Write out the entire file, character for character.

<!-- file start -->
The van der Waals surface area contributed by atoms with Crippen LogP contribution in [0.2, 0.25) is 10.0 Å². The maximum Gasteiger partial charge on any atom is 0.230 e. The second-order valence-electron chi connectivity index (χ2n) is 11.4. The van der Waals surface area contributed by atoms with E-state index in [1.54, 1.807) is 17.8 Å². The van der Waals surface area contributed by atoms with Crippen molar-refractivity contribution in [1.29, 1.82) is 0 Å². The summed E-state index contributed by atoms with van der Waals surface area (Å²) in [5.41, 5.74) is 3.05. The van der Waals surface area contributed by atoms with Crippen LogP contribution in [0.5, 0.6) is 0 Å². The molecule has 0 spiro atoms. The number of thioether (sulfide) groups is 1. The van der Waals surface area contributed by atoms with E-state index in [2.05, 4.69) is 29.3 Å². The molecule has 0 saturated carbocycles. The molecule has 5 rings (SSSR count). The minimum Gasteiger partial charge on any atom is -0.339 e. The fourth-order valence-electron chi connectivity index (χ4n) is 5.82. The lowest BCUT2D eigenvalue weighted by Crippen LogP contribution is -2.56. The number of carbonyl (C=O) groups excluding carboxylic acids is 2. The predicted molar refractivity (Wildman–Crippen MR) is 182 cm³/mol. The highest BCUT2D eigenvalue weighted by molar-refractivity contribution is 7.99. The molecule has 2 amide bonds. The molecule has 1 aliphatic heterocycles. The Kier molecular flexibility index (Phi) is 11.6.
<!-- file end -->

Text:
The van der Waals surface area contributed by atoms with Crippen LogP contribution in [0.2, 0.25) is 10.0 Å². The maximum Gasteiger partial charge on any atom is 0.230 e. The second-order valence-electron chi connectivity index (χ2n) is 11.4. The van der Waals surface area contributed by atoms with E-state index in [1.54, 1.807) is 17.8 Å². The van der Waals surface area contributed by atoms with Crippen molar-refractivity contribution in [1.29, 1.82) is 0 Å². The summed E-state index contributed by atoms with van der Waals surface area (Å²) in [5.41, 5.74) is 3.05. The van der Waals surface area contributed by atoms with Crippen LogP contribution in [0.5, 0.6) is 0 Å². The molecule has 0 spiro atoms. The number of thioether (sulfide) groups is 1. The van der Waals surface area contributed by atoms with E-state index in [2.05, 4.69) is 29.3 Å². The molecule has 0 saturated carbocycles. The molecule has 5 rings (SSSR count). The minimum Gasteiger partial charge on any atom is -0.339 e. The fourth-order valence-electron chi connectivity index (χ4n) is 5.82. The lowest BCUT2D eigenvalue weighted by Crippen LogP contribution is -2.56. The number of carbonyl (C=O) groups excluding carboxylic acids is 2. The predicted molar refractivity (Wildman–Crippen MR) is 182 cm³/mol. The highest BCUT2D eigenvalue weighted by molar-refractivity contribution is 7.99. The molecule has 2 amide bonds. The molecule has 1 aliphatic heterocycles. The Kier molecular flexibility index (Phi) is 11.6.